Prices are skyrocketing. Goldman Sachs says prices will go even higher
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Prices are skyrocketing. Goldman Sachs says prices will go even higher

Sticker shock is causing anxiety for millions of Americans right now, with prices soaring for gasoline, groceries and used cars.

Unfortunately, it’s going to take longer than expected to work out the supply-demand imbalances at the heart of inflation, Goldman Sachs warned clients Sunday night.

“The inflation overshoot will likely get worse before it gets better,” the bank’s economists wrote in a research report.

Like much of Wall Street and the Federal Reserve, Goldman Sachs had been anticipating high prices would swiftly come back to earth. Now, there is a realization that inflation will be sticking around longer as supply struggles to keep up with surging demand.

Due to “prolonged” supply-demand imbalances, soaring wages and rising rent amid the housing boom, inflation metrics will remain “quite high for much of next year,” Goldman Sachs conceded.

That’s bad news for Americans struggling with the high cost of living, as well as businesses squeezed by shortages and rising prices. Low-income families and those living on a fixed budget are hurt the most by rising prices on necessities like gas, food and clothing.

The inflation forecast is also a setback for the White House because high prices and supply chain problems are souring Americans’ views on the US economy — which had been expected to be a strongpoint for President Joe Biden this year.

Instead, nearly two-thirds of Americans described the economy as poor in a poll released last week. Nearly half expect the economy to get worse in the next year.

30-year high for inflation

Annual inflation climbed at the fastest pace in more than 30 years during September, according to the Commerce Department. That’s based on the 4.4% increase in the personal consumption expenditures price index. Excluding food and energy, core PCE, the Fed’s preferred inflation metric, rose 3.6% in August and September, the fastest pace since May 1991.

The Fed has now changed its tune on inflation, acknowledging that high prices won’t go away anytime soon.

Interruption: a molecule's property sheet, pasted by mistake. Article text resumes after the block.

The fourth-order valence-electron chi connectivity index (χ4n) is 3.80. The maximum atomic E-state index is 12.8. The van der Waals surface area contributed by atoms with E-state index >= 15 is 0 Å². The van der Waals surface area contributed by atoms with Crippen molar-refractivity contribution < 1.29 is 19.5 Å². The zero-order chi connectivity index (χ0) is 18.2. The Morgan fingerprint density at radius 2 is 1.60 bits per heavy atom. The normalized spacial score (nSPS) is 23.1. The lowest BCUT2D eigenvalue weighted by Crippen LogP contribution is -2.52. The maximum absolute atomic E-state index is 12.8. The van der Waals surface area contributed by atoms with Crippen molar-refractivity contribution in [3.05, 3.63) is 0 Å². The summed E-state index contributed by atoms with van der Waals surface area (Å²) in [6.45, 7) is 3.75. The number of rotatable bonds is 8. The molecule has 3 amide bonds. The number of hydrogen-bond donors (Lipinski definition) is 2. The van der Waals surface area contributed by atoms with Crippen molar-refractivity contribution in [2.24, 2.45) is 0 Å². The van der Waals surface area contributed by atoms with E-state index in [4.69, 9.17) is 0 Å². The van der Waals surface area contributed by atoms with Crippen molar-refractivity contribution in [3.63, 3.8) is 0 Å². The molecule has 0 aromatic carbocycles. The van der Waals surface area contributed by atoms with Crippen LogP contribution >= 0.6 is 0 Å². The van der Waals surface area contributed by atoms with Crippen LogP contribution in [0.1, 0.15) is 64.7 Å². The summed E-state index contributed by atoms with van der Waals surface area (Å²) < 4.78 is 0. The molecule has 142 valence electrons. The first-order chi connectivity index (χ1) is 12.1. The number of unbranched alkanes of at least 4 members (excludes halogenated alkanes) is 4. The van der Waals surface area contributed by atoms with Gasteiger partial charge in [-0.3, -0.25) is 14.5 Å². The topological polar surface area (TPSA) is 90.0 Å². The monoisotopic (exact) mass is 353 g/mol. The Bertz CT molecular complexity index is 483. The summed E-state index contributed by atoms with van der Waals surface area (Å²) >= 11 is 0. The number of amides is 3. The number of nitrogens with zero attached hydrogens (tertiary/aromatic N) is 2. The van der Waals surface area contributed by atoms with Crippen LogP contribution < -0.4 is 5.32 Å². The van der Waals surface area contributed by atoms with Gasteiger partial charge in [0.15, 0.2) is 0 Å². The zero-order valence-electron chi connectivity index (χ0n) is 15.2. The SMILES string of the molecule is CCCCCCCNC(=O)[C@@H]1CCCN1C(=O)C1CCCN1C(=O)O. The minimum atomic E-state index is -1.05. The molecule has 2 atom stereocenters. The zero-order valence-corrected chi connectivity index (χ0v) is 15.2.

“We see shortages and bottlenecks persisting into next year, well into next year,” Fed Chairman Jerome Powell told reporters during a press conference last week. “We see higher inflation persisting.”

Everyday Americans seem to agree.

Consumers are now expecting prices to rise by 5.7% over the next year, according to a survey released Monday by the NY Federal Reserve. That marks the highest level since the survey began in June 2013 and the 12th consecutive monthly increase.

The Fed watches these surveys closely because expectations of high inflation can change consumer and business behavior, creating a self-fulfilling prophesy.

The good news is that Goldman Sachs says its core view remains that supply-demand imbalances will “largely work themselves out, leaving inflation near the Fed’s goal.” That jives with what Powell has said in recent weeks.

“We do not think that aggregate demand is on an unsustainable trajectory or that inflation expectations have become unanchored, and the overshoot should therefore ultimately prove transitory,” Goldman Sachs economists wrote in the report.

In other words, the Fed likely won’t need to slam the brakes on the economy to fight inflation through sharp interest rate hikes.

Risks tilted towards more, not less, inflation

Still, Goldman Sachs expects core PCE inflation to rise from the current 30-year high of 3.6% to 4.4% by the end of 2021. The Fed’s preferred inflation metric is expected to eventually cool off to 2.3% at the end of 2022 and 2.1% at the end of 2023.

Likewise, core consumer prices are expected to remain in the mid-5% range for “much of the winter,” before easing to 4% next summer and 3.2% at the end of 2022, Goldman Sachs said.

That’s well above the Fed’s 2% goal and may keep anxiety about the economy high.

As Powell said during his press conference, there remains vast uncertainty over the inflation outlook. No one can say for certain when prices will get back to normal.

“The risks to our forecast are probably tilted to the upside,” Goldman Sachs acknowledged.

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